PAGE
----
March Album Review with The 1975, Jack Garratt, the Hanging Stars and Into It. Over It.

Two of the most anticipated UK albums of the year surfaced this month.

The 1975 sit in a very interesting space. They’re part boy band, with a cadre of teenage female fans who are not averse to a bit of screaming, part credible indie-rockers, part 1980’s dance pop throwbacks, with a lead singer who has semi-famous parents and occasionally says stuff that makes the media go “ooohh”! Their second album, titled “l like it when you sleep, for you are so beautiful yet so unaware of it” (pretentious – moi?) has a bit of the “serious second album syndrome” with some sombre instrumentals as well as tender ballads and out and out pop-dance bangers.

Over the 75 minutes of what we oldies would have called a “double album” you get a bit of everything. But above all, you get some brilliant pop tunes and hooks that worm their way into your brain, along with lyrics that are self-depreciating, heart-felt and often funny. If there is a catchier song this year than the one below I need to hear it. All in all, it is far from perfect, it is self-indulgent at times, but overall it’s excellent, both timeless (I hear Scritti Politti, Wham!, Chic, Bowie, Duran Duran and Television in there) but also very much of its time -  9/10

When we first saw Jack Garratt at Reading Festival 18 months ago we were knocked out by his talent (singer, songwriter, Hendrix-type guitar, amazing keyboards, percussionist both real and electronic…) The problem is the hype over the last 6 months or so. He won a Brit Award, the BBC new artists award and lots more so almost inevitably his debut, Phase, has been greeted by some as a bit of an anti-climax. And to be fair, it is not as commercial as you might expect from the media coverage. He is more James Blake (interesting electronics, sparse production at times, dubstep influences) than Ed Sheeran or the dreaded James Bay, although he can write a tune like Weathered that would sit easily in the Sheeran canon.  Live, he brings real passion to his performance and on record some of the songs suffer compared to the live versions, feeling a little more sterile. He will make better music, we suspect, but this is an interesting and stimulating collection and Weathered remains one of the best songs of the last few years. 8/10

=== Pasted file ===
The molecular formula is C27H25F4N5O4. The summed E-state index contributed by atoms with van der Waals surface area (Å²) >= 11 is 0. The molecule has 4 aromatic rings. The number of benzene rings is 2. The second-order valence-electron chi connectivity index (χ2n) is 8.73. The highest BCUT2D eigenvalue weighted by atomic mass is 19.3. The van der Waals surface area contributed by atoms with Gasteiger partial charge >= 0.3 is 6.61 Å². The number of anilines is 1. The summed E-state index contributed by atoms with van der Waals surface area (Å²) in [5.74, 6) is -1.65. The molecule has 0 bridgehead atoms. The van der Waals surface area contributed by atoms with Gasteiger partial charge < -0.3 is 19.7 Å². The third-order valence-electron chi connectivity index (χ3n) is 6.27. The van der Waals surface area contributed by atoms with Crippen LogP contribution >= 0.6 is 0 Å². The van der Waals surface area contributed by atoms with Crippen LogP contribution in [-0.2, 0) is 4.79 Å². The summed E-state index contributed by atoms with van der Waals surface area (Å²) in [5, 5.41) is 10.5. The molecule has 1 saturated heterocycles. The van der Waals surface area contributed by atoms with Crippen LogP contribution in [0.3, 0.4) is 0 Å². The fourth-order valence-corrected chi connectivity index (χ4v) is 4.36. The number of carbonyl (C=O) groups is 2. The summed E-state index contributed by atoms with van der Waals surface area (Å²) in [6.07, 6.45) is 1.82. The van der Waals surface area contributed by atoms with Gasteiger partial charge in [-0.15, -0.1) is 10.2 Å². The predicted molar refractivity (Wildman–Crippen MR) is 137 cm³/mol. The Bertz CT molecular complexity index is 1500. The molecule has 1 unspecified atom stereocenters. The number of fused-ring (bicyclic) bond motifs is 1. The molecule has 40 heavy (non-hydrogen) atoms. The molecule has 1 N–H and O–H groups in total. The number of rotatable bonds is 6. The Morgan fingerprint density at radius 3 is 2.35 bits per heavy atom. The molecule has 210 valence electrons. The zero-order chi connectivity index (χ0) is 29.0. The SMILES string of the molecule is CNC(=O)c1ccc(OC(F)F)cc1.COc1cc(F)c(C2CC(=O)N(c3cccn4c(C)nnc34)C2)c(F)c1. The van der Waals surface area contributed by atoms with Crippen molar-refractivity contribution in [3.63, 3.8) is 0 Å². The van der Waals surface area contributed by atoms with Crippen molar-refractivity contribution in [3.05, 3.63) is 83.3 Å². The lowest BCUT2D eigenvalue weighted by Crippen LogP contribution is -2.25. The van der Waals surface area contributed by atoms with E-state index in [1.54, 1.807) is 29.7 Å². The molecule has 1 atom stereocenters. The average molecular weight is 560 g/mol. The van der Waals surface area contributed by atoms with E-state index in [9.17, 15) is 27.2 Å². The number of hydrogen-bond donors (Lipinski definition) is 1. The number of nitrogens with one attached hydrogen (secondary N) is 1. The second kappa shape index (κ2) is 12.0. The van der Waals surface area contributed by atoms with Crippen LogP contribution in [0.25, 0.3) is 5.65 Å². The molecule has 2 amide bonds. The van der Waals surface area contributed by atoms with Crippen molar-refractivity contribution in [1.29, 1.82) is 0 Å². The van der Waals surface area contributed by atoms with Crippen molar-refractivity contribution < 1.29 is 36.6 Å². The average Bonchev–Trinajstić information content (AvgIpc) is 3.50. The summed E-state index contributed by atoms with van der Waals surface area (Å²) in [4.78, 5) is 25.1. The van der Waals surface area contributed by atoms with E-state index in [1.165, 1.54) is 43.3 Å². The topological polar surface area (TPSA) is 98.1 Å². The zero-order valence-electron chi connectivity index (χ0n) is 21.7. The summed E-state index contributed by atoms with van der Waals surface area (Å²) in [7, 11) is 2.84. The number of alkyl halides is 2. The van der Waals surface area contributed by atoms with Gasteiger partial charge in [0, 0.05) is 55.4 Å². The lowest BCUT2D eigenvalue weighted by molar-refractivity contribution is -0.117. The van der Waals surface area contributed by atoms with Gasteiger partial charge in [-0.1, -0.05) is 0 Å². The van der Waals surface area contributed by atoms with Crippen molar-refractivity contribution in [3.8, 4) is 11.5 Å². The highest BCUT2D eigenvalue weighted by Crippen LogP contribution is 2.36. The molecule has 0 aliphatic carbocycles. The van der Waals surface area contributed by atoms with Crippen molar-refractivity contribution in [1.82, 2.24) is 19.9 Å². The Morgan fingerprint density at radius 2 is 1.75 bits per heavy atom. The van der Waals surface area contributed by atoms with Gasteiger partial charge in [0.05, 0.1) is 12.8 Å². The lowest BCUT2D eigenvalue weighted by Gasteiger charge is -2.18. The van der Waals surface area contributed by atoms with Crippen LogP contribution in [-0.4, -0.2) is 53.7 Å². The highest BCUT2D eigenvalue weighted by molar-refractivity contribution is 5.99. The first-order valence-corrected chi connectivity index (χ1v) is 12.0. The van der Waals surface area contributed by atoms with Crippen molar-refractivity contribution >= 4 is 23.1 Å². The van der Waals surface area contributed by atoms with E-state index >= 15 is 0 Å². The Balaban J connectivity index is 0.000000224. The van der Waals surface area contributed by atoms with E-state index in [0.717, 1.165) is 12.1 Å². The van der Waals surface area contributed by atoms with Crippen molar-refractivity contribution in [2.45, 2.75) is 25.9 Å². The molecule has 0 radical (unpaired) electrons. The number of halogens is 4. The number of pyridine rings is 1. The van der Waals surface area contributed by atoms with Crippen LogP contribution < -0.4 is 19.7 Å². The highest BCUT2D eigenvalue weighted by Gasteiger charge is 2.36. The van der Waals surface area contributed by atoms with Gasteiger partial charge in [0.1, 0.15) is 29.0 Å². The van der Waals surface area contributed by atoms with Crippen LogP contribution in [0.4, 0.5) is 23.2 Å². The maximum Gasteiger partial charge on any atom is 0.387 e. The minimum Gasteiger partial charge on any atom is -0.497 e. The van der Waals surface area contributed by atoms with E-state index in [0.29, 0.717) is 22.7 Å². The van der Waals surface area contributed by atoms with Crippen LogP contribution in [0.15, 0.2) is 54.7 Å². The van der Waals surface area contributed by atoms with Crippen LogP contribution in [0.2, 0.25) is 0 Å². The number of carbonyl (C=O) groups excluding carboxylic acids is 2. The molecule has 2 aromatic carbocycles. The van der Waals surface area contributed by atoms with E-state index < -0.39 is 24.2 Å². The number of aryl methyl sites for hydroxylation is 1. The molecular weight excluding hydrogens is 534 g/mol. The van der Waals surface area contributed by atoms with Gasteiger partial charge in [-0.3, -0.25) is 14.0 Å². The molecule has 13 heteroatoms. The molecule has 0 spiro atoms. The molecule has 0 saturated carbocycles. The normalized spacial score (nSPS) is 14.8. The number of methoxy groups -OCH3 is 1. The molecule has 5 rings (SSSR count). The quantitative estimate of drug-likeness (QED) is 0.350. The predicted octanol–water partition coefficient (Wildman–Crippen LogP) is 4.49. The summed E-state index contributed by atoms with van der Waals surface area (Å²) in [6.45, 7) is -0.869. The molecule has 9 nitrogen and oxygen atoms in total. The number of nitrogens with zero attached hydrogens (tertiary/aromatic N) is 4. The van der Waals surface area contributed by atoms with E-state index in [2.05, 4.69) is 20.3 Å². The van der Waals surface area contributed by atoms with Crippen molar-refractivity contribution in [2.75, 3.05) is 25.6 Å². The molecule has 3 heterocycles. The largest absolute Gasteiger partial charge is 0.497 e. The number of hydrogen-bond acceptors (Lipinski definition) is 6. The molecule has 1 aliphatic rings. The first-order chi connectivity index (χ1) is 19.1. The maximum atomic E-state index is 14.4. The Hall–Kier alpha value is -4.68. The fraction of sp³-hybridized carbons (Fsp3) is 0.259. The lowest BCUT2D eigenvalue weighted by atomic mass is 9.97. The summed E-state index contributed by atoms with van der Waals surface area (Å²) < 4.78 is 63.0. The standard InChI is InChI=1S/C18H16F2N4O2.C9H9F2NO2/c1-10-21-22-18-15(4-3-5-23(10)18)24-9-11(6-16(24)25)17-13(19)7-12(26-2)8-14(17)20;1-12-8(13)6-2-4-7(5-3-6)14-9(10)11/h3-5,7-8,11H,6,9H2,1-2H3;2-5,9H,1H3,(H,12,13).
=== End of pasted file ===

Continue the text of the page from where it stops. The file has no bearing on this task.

(This is a solo performance which captures the emotion and charisma of his live work – the album version is great too, I should say).

So having covered the obvious albums, let’s veer off into less chartered waters with the Hanging Stars, a London band but with an American sound- they have been described as “cosmic country”. The debut album Over the Silvery Lake was recorded in “Nashville, LA and Walthamstow”.  The sound is clean and very listenable indie pop / folk / country / psychedelic, and generally it is just great. It doesn’t sound quite like anything else around at the moment (that I’m listening to anyway), but historical reference points might be Crosby Stills and Nash or Brinsley Schwarz. The pedal steel guitar adds a certain je ne sais quoi to their songs, which are tuneful and interesting and work as both gentle background music or for more intensive focus, preferably with a nice glass of something in the garden as the sun goes down. Another 8/10.

Here’s another album I would not have discovered if it were not for Metacritic - anything that scores an average mark of 84% on that review aggregation site is usually worth listening to. As is the case with US ‘band’ (mainly Chicago musician Evan Thomas Weiss) Into It. Over It. and their album Standards. The genre is “emo”, so sensitive, modern rock, with strong tunes, thoughtful if obtuse lyrics, and a generally emotionally charged feel to the whole thing.  Don’t think it is lacking in power though; muscular drumming from Josh Sparks keeps things moving powerfully on tracks like “No EQ”. At times it reminds me of Bon Iver’s genius album “For Emma, Forever Ago”, other more rock based reference points might be Death Cab for Cutie or Dashboard Confessional.  I need to listen to this a few more times but I can’t see it being any less than yet another 8/10.

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